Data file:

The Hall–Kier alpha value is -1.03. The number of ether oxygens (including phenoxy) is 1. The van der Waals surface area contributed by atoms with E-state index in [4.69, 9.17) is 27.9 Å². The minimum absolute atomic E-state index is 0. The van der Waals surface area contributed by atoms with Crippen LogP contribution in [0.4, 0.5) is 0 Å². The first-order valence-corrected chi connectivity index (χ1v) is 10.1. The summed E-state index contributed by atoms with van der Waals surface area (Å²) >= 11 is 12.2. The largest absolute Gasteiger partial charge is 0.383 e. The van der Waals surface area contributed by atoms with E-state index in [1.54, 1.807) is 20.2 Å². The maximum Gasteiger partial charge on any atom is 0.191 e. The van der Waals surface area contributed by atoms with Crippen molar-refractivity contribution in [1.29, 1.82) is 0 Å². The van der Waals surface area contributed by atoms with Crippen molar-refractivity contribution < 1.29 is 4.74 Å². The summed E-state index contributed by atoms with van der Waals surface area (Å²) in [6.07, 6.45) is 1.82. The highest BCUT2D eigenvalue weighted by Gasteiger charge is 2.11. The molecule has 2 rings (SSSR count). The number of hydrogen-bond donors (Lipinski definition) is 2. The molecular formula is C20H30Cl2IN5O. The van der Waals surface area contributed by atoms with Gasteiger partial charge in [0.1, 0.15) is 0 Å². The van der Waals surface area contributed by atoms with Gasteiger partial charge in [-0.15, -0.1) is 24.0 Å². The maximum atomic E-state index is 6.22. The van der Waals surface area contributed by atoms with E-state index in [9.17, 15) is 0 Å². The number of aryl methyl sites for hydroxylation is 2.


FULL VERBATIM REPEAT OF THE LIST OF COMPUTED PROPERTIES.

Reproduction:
The Hall–Kier alpha value is -1.03. The number of ether oxygens (including phenoxy) is 1. The van der Waals surface area contributed by atoms with E-state index in [4.69, 9.17) is 27.9 Å². The minimum absolute atomic E-state index is 0. The van der Waals surface area contributed by atoms with Crippen LogP contribution in [0.4, 0.5) is 0 Å². The first-order valence-corrected chi connectivity index (χ1v) is 10.1. The summed E-state index contributed by atoms with van der Waals surface area (Å²) >= 11 is 12.2. The largest absolute Gasteiger partial charge is 0.383 e. The van der Waals surface area contributed by atoms with E-state index in [1.54, 1.807) is 20.2 Å². The maximum Gasteiger partial charge on any atom is 0.191 e. The van der Waals surface area contributed by atoms with Crippen molar-refractivity contribution in [1.29, 1.82) is 0 Å². The van der Waals surface area contributed by atoms with Crippen molar-refractivity contribution < 1.29 is 4.74 Å². The summed E-state index contributed by atoms with van der Waals surface area (Å²) in [6.07, 6.45) is 1.82. The highest BCUT2D eigenvalue weighted by Gasteiger charge is 2.11. The molecule has 2 rings (SSSR count). The number of hydrogen-bond donors (Lipinski definition) is 2. The molecular formula is C20H30Cl2IN5O. The van der Waals surface area contributed by atoms with Gasteiger partial charge in [0.1, 0.15) is 0 Å². The van der Waals surface area contributed by atoms with Gasteiger partial charge in [-0.15, -0.1) is 24.0 Å². The maximum atomic E-state index is 6.22. The van der Waals surface area contributed by atoms with E-state index in [9.17, 15) is 0 Å². The number of aryl methyl sites for hydroxylation is 2.